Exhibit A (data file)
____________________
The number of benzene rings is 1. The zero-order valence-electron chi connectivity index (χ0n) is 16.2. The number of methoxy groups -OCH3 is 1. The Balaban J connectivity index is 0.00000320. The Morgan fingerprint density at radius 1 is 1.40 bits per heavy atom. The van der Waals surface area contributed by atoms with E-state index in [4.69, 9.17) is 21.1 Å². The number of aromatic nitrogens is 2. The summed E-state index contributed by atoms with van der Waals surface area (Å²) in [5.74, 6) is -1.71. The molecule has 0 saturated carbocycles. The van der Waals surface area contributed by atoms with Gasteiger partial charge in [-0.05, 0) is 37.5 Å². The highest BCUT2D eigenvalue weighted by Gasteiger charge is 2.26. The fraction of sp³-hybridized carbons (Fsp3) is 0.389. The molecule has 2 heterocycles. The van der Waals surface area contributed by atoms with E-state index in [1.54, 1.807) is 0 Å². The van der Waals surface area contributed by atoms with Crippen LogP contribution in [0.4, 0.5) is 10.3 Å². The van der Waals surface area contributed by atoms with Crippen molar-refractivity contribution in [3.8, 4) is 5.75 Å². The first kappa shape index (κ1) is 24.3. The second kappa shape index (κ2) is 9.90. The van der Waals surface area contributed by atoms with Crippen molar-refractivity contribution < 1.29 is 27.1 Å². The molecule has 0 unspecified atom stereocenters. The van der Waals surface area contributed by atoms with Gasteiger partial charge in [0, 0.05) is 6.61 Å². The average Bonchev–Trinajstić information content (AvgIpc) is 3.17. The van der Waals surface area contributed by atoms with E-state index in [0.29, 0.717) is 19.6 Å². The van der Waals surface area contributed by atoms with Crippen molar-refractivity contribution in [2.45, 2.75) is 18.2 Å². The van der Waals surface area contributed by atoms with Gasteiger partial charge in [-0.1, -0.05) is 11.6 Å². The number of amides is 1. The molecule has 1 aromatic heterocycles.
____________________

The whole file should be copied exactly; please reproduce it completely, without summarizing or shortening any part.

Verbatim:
The number of benzene rings is 1. The zero-order valence-electron chi connectivity index (χ0n) is 16.2. The number of methoxy groups -OCH3 is 1. The Balaban J connectivity index is 0.00000320. The Morgan fingerprint density at radius 1 is 1.40 bits per heavy atom. The van der Waals surface area contributed by atoms with E-state index in [4.69, 9.17) is 21.1 Å². The number of aromatic nitrogens is 2. The summed E-state index contributed by atoms with van der Waals surface area (Å²) in [5.74, 6) is -1.71. The molecule has 0 saturated carbocycles. The van der Waals surface area contributed by atoms with Gasteiger partial charge in [-0.05, 0) is 37.5 Å². The highest BCUT2D eigenvalue weighted by Gasteiger charge is 2.26. The fraction of sp³-hybridized carbons (Fsp3) is 0.389. The molecule has 2 heterocycles. The van der Waals surface area contributed by atoms with E-state index in [1.54, 1.807) is 0 Å². The van der Waals surface area contributed by atoms with Crippen LogP contribution in [0.4, 0.5) is 10.3 Å². The van der Waals surface area contributed by atoms with Crippen molar-refractivity contribution in [3.8, 4) is 5.75 Å². The first kappa shape index (κ1) is 24.3. The second kappa shape index (κ2) is 9.90. The van der Waals surface area contributed by atoms with Crippen molar-refractivity contribution < 1.29 is 27.1 Å². The molecule has 0 unspecified atom stereocenters. The van der Waals surface area contributed by atoms with Gasteiger partial charge in [0, 0.05) is 6.61 Å². The average Bonchev–Trinajstić information content (AvgIpc) is 3.17. The van der Waals surface area contributed by atoms with E-state index in [0.29, 0.717) is 19.6 Å². The van der Waals surface area contributed by atoms with Crippen molar-refractivity contribution in [2.45, 2.75) is 18.2 Å². The van der Waals surface area contributed by atoms with Gasteiger partial charge in [-0.1, -0.05) is 11.6 Å². The number of amides is 1. The molecule has 1 aromatic heterocycles.